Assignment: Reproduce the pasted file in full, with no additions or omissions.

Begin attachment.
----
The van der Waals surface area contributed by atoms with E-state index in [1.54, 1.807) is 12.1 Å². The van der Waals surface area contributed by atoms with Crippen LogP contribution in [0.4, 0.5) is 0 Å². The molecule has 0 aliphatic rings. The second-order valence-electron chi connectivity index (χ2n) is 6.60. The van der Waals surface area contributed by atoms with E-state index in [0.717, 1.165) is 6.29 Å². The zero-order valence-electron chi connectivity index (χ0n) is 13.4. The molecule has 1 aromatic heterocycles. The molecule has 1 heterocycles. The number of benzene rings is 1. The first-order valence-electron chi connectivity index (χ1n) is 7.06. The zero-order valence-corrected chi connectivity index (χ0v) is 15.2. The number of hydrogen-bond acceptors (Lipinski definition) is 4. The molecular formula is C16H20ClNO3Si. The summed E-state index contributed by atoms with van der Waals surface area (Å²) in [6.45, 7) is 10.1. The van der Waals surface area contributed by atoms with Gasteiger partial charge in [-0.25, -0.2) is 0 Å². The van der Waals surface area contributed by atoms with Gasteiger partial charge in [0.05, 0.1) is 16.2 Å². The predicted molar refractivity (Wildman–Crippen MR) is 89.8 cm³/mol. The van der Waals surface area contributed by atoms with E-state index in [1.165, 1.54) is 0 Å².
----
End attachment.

The van der Waals surface area contributed by atoms with E-state index in [1.54, 1.807) is 12.1 Å². The van der Waals surface area contributed by atoms with Crippen LogP contribution in [0.4, 0.5) is 0 Å². The molecule has 0 aliphatic rings. The second-order valence-electron chi connectivity index (χ2n) is 6.60. The van der Waals surface area contributed by atoms with E-state index in [0.717, 1.165) is 6.29 Å². The zero-order valence-electron chi connectivity index (χ0n) is 13.4. The molecule has 1 aromatic heterocycles. The molecule has 1 heterocycles. The number of benzene rings is 1. The first-order valence-electron chi connectivity index (χ1n) is 7.06. The zero-order valence-corrected chi connectivity index (χ0v) is 15.2. The number of hydrogen-bond acceptors (Lipinski definition) is 4. The molecular formula is C16H20ClNO3Si. The summed E-state index contributed by atoms with van der Waals surface area (Å²) in [6.45, 7) is 10.1. The van der Waals surface area contributed by atoms with Gasteiger partial charge in [-0.25, -0.2) is 0 Å². The van der Waals surface area contributed by atoms with Gasteiger partial charge in [0.05, 0.1) is 16.2 Å². The predicted molar refractivity (Wildman–Crippen MR) is 89.8 cm³/mol. The van der Waals surface area contributed by atoms with E-state index in [1.165, 1.54) is 0 Å².